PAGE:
Hyperion Records

Violin Concerto in A major, Op 8
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The appearance of the Violin Concerto in 1902 marks a turning point in Karlowicz’s creativity, with his preceding output, the symphony included, being considered as ‘student’ works. During the spring of 1902 Karlowicz had approached his former violin teacher, Barcewicz, asking if he would take part in his forthcoming Berlin debut concert in March 1903, although at that time he had not yet actually written the concerto. The invitation, however, was duly accepted and the work was completed in December 1902, with a dedication to Barcewicz.

The Violin Concerto follows tradition in its three-movement format, yet it reflects the composer’s newly acquired confidence. Tchaikovsky’s influence predominates, and is obvious from the very beginning with its suggestion of the opening bars of the Russian’s famous B flat minor Piano Concerto (albeit here with the motif in reverse). After the short opening statement from the orchestra the soloist boldly presents the main theme, unaccompanied, which is subsequently taken up by the orchestra, before the appearance of the second subject, contrasting in its lyrical simplicity. As one might expect, Karlowicz makes considerable demands of the soloist as he exploits the instrument’s full potential, but as with Moszkowski’s concerto the required virtuosity never seems superfluous, even in the cadenza, which he places before the recapitulation.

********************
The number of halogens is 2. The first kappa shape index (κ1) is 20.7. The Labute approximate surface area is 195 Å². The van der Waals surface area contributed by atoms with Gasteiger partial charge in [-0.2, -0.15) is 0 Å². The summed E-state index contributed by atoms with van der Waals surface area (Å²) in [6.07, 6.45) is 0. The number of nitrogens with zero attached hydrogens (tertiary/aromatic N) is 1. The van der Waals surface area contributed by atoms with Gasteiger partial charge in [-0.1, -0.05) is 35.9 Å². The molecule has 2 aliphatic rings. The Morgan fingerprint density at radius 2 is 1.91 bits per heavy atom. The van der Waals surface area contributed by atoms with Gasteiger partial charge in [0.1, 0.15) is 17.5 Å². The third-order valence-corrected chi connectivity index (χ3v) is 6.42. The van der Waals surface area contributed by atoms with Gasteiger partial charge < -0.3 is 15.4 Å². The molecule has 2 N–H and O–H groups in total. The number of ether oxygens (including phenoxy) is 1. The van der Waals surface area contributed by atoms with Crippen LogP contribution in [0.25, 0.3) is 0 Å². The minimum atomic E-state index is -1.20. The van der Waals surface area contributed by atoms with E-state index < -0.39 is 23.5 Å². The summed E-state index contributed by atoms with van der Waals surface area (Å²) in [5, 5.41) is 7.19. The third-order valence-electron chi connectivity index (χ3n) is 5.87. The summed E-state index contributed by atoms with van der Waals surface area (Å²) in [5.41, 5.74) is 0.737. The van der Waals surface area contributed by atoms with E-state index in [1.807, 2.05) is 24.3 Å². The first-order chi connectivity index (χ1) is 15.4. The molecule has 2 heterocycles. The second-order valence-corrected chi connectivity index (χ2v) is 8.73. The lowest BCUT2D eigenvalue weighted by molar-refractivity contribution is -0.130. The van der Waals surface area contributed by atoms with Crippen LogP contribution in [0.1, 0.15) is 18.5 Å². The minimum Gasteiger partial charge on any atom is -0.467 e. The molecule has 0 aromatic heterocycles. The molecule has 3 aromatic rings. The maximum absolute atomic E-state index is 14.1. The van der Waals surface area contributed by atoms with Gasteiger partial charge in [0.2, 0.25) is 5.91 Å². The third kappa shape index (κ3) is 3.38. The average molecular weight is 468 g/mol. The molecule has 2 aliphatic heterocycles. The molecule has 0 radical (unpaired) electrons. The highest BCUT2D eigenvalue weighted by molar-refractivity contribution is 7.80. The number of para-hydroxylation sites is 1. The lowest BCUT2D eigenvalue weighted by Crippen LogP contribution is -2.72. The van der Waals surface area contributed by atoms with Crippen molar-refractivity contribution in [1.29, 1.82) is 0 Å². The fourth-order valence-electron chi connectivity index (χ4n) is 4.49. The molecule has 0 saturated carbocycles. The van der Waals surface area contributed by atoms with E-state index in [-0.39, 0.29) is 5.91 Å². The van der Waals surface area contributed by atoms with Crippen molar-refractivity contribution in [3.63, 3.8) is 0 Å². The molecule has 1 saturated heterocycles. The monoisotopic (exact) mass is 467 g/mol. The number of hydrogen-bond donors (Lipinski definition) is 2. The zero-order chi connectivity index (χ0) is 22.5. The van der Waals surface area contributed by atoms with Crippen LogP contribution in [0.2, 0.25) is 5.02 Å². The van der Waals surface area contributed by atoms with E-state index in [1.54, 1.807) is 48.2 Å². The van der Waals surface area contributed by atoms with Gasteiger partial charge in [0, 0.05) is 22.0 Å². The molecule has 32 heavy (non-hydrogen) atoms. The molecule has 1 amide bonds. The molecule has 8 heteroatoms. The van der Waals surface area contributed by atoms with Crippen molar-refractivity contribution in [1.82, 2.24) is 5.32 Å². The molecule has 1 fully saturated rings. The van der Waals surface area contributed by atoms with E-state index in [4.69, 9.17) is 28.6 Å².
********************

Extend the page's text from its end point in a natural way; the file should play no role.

The second movement Romanza, which follows without a break, is in ternary form and is characterized by a gentle contemplative lyricism, which then makes way for the lead up to the more agitated central climax, before an almost ethereal calm is restored. The finale—Vivace assai—follows the classic rondo form but almost could qualify as a scherzo, such is the lightness in texture of the soloist’s fleeting passagework, complemented by a corresponding delicate subtlety in the orchestration. It is the second counter-theme that here provides a contrasting lyrical episode before the return of the movement’s opening material leads us into the coda. Here the first movement’s main theme is momentarily reintroduced before a final flourish brings about an affirmative conclusion.

from notes by Martin Eastick © 2004

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